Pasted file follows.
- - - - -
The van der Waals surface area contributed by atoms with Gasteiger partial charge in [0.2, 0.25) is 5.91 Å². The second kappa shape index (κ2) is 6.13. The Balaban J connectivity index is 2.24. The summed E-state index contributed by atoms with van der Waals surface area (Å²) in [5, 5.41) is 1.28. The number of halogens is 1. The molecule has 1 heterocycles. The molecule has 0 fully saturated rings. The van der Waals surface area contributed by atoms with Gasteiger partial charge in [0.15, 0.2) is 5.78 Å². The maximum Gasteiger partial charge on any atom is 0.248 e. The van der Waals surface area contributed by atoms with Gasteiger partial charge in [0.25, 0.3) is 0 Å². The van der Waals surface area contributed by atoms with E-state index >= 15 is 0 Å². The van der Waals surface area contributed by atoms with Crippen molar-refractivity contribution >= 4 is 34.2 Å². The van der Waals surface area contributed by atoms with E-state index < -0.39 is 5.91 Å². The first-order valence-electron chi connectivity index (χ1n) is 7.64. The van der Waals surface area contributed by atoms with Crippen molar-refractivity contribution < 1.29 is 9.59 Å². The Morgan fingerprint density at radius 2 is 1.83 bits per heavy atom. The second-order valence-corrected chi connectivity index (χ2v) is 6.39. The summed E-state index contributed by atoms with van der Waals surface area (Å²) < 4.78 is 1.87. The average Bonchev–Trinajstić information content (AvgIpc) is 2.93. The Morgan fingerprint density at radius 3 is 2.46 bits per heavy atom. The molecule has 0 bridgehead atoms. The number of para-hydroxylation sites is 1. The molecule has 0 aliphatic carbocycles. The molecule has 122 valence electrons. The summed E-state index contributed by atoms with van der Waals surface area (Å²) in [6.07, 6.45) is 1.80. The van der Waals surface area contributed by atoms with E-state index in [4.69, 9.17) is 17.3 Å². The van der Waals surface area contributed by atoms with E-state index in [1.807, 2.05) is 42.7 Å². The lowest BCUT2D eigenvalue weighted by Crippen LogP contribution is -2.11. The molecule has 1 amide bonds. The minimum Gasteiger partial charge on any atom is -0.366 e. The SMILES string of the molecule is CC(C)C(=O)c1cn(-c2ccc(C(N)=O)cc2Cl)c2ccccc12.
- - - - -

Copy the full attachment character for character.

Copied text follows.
The van der Waals surface area contributed by atoms with Gasteiger partial charge in [0.2, 0.25) is 5.91 Å². The second kappa shape index (κ2) is 6.13. The Balaban J connectivity index is 2.24. The summed E-state index contributed by atoms with van der Waals surface area (Å²) in [5, 5.41) is 1.28. The number of halogens is 1. The molecule has 1 heterocycles. The molecule has 0 fully saturated rings. The van der Waals surface area contributed by atoms with Gasteiger partial charge in [0.15, 0.2) is 5.78 Å². The maximum Gasteiger partial charge on any atom is 0.248 e. The van der Waals surface area contributed by atoms with Gasteiger partial charge in [0.25, 0.3) is 0 Å². The van der Waals surface area contributed by atoms with E-state index >= 15 is 0 Å². The van der Waals surface area contributed by atoms with Crippen molar-refractivity contribution >= 4 is 34.2 Å². The van der Waals surface area contributed by atoms with E-state index < -0.39 is 5.91 Å². The first-order valence-electron chi connectivity index (χ1n) is 7.64. The van der Waals surface area contributed by atoms with Crippen molar-refractivity contribution < 1.29 is 9.59 Å². The Morgan fingerprint density at radius 2 is 1.83 bits per heavy atom. The second-order valence-corrected chi connectivity index (χ2v) is 6.39. The summed E-state index contributed by atoms with van der Waals surface area (Å²) < 4.78 is 1.87. The average Bonchev–Trinajstić information content (AvgIpc) is 2.93. The Morgan fingerprint density at radius 3 is 2.46 bits per heavy atom. The molecule has 0 bridgehead atoms. The number of para-hydroxylation sites is 1. The molecule has 0 aliphatic carbocycles. The molecule has 122 valence electrons. The summed E-state index contributed by atoms with van der Waals surface area (Å²) in [6.07, 6.45) is 1.80. The van der Waals surface area contributed by atoms with E-state index in [4.69, 9.17) is 17.3 Å². The van der Waals surface area contributed by atoms with E-state index in [1.807, 2.05) is 42.7 Å². The lowest BCUT2D eigenvalue weighted by Crippen LogP contribution is -2.11. The molecule has 1 amide bonds. The minimum Gasteiger partial charge on any atom is -0.366 e. The SMILES string of the molecule is CC(C)C(=O)c1cn(-c2ccc(C(N)=O)cc2Cl)c2ccccc12.